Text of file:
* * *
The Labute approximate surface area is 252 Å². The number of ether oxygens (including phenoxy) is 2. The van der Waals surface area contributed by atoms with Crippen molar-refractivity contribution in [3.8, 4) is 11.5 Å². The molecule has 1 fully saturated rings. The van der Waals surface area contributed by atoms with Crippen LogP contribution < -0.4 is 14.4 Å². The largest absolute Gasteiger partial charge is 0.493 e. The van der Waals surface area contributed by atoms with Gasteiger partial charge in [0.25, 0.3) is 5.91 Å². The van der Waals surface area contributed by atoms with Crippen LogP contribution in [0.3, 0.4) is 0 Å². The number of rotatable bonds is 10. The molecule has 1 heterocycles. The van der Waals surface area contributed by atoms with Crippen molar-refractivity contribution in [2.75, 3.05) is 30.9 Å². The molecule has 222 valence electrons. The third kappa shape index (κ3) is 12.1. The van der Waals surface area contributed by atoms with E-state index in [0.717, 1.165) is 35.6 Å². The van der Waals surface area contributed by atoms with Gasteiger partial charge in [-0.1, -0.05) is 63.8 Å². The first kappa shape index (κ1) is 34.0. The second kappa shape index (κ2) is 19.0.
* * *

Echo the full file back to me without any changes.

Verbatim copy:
The Labute approximate surface area is 252 Å². The number of ether oxygens (including phenoxy) is 2. The van der Waals surface area contributed by atoms with Crippen molar-refractivity contribution in [3.8, 4) is 11.5 Å². The molecule has 1 fully saturated rings. The van der Waals surface area contributed by atoms with Crippen LogP contribution < -0.4 is 14.4 Å². The largest absolute Gasteiger partial charge is 0.493 e. The van der Waals surface area contributed by atoms with Gasteiger partial charge in [0.25, 0.3) is 5.91 Å². The van der Waals surface area contributed by atoms with Crippen LogP contribution in [0.3, 0.4) is 0 Å². The number of rotatable bonds is 10. The molecule has 1 heterocycles. The van der Waals surface area contributed by atoms with Crippen molar-refractivity contribution in [2.75, 3.05) is 30.9 Å². The molecule has 222 valence electrons. The third kappa shape index (κ3) is 12.1. The van der Waals surface area contributed by atoms with E-state index in [0.717, 1.165) is 35.6 Å². The van der Waals surface area contributed by atoms with Gasteiger partial charge in [-0.1, -0.05) is 63.8 Å². The first kappa shape index (κ1) is 34.0. The second kappa shape index (κ2) is 19.0.